LAS VEGAS (AP) -- Power to customers in a mountain area near Las Vegas will be cut off when conditions are ripe for wildfires, Nevada's largest utility said.

Residents of Mount Charleston can expect to have at least one power outage each year under NV Energy's new Public Safety Outage Management plan, the utility said.

The plan aims to reduce the risk of power lines causing wildfires. Weather conditions, vegetation and the locations of existing fires will be factors in the decision to turn off power, the utility said.

"We expect to have advance notice that could be as much as 48 hours ahead of time for most customers," said Kevin Geraghty, NV Energy's senior vice president of operations. "If we can do it sooner, we certainly will."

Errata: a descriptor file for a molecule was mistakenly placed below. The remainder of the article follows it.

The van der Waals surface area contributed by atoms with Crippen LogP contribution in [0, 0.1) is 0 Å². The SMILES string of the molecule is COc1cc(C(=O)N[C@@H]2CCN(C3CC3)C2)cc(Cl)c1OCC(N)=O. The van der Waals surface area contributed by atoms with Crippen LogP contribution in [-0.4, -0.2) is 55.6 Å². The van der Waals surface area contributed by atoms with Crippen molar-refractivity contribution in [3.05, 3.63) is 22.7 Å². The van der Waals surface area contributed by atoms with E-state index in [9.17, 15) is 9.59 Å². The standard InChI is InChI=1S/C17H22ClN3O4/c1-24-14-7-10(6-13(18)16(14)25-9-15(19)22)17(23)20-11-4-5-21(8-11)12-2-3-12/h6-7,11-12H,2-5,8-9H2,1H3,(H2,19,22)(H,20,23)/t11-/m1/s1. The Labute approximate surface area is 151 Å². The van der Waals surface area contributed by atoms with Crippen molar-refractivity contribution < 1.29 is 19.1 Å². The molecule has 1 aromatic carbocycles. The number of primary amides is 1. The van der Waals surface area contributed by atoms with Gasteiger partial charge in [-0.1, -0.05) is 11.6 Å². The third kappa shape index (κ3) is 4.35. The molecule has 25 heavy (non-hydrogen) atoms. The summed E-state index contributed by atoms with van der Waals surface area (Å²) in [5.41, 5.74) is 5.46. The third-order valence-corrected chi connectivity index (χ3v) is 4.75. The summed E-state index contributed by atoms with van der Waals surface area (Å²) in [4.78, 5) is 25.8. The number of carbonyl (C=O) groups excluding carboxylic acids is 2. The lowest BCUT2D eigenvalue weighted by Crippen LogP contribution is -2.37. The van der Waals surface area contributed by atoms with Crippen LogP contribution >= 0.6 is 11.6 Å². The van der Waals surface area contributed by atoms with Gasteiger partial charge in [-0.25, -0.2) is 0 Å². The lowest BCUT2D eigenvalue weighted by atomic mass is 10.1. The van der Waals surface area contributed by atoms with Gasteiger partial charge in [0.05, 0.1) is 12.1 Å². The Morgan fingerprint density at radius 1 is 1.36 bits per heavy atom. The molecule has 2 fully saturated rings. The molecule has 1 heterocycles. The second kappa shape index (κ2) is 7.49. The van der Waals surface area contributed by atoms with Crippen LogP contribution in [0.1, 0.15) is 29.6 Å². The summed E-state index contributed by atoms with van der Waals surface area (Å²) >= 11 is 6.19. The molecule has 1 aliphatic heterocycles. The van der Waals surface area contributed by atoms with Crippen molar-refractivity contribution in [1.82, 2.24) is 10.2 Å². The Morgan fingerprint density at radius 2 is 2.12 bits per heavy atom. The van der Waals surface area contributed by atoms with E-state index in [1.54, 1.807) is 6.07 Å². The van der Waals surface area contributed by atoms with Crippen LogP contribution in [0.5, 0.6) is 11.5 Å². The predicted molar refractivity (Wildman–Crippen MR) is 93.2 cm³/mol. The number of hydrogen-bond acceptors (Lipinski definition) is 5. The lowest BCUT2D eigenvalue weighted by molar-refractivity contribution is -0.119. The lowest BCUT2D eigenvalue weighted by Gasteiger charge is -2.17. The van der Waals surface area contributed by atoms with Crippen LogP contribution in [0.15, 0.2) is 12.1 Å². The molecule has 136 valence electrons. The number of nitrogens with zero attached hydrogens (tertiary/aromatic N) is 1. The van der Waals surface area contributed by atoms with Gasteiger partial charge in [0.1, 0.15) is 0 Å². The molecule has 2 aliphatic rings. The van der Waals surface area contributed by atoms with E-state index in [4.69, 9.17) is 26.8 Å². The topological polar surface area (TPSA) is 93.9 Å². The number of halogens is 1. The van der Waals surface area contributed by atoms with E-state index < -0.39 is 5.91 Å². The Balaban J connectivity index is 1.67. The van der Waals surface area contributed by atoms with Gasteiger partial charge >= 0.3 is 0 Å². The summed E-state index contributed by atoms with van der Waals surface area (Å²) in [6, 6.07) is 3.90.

Outages could last from four hours to more than 12 hours. Customers in other fire-prone areas such as the Lake Tahoe Basin and the utility's transmission territory in Northern California might also see outages.

Deanna Crossman, the owner of The Retreat hotel on Charleston Peak, said an outage would disrupt her business.

"We can't function without power," Crossman told the Las Vegas Review-Journal . "We can't sit without AC. People don't take it kindly."

Crossman said she is looking into alternative electricity sources like wind and solar.

"Obviously we don't want to put anybody in danger, but losing power unexpectedly -- and possibly regularly -- is a concern," Crossman said.

Geraghty advises customers to update their contact information with the utility so they can receive outage notifications.